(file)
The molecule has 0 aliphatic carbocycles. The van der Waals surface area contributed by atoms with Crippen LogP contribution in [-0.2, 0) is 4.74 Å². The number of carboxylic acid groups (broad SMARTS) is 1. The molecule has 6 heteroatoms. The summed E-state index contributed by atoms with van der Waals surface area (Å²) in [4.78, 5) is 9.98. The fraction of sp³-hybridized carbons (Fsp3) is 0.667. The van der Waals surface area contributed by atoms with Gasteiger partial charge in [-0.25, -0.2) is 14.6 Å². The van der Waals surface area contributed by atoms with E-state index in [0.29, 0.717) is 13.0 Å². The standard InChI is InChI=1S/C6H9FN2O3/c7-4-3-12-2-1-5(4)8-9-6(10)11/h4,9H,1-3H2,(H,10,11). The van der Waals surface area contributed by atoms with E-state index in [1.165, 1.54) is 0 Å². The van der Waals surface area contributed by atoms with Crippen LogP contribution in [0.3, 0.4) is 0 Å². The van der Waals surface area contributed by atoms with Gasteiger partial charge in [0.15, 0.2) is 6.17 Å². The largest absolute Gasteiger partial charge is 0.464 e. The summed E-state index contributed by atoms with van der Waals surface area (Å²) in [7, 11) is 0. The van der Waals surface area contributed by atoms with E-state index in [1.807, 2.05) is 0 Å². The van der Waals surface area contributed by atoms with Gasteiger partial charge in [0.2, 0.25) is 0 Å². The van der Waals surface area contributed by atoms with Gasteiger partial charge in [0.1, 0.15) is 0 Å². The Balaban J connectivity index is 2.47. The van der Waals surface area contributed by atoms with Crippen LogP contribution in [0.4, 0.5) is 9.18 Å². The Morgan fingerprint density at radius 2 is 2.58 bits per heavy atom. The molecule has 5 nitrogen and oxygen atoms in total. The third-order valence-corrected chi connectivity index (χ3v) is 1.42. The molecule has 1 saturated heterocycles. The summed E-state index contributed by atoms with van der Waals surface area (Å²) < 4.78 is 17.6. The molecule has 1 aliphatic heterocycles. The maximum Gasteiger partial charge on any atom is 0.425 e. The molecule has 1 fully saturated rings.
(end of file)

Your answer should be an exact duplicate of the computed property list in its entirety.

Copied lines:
The molecule has 0 aliphatic carbocycles. The van der Waals surface area contributed by atoms with Crippen LogP contribution in [-0.2, 0) is 4.74 Å². The number of carboxylic acid groups (broad SMARTS) is 1. The molecule has 6 heteroatoms. The summed E-state index contributed by atoms with van der Waals surface area (Å²) in [4.78, 5) is 9.98. The fraction of sp³-hybridized carbons (Fsp3) is 0.667. The van der Waals surface area contributed by atoms with Gasteiger partial charge in [-0.25, -0.2) is 14.6 Å². The van der Waals surface area contributed by atoms with E-state index in [0.29, 0.717) is 13.0 Å². The standard InChI is InChI=1S/C6H9FN2O3/c7-4-3-12-2-1-5(4)8-9-6(10)11/h4,9H,1-3H2,(H,10,11). The van der Waals surface area contributed by atoms with E-state index in [1.165, 1.54) is 0 Å². The van der Waals surface area contributed by atoms with Crippen LogP contribution in [0.3, 0.4) is 0 Å². The van der Waals surface area contributed by atoms with Gasteiger partial charge in [0.15, 0.2) is 6.17 Å². The largest absolute Gasteiger partial charge is 0.464 e. The summed E-state index contributed by atoms with van der Waals surface area (Å²) in [7, 11) is 0. The van der Waals surface area contributed by atoms with E-state index in [1.807, 2.05) is 0 Å². The van der Waals surface area contributed by atoms with Gasteiger partial charge in [0.2, 0.25) is 0 Å². The van der Waals surface area contributed by atoms with Gasteiger partial charge in [0.1, 0.15) is 0 Å². The Balaban J connectivity index is 2.47. The van der Waals surface area contributed by atoms with Crippen LogP contribution in [0.4, 0.5) is 9.18 Å². The Morgan fingerprint density at radius 2 is 2.58 bits per heavy atom. The molecule has 5 nitrogen and oxygen atoms in total. The third-order valence-corrected chi connectivity index (χ3v) is 1.42. The molecule has 1 saturated heterocycles. The summed E-state index contributed by atoms with van der Waals surface area (Å²) < 4.78 is 17.6. The molecule has 1 aliphatic heterocycles. The maximum Gasteiger partial charge on any atom is 0.425 e. The molecule has 1 fully saturated rings.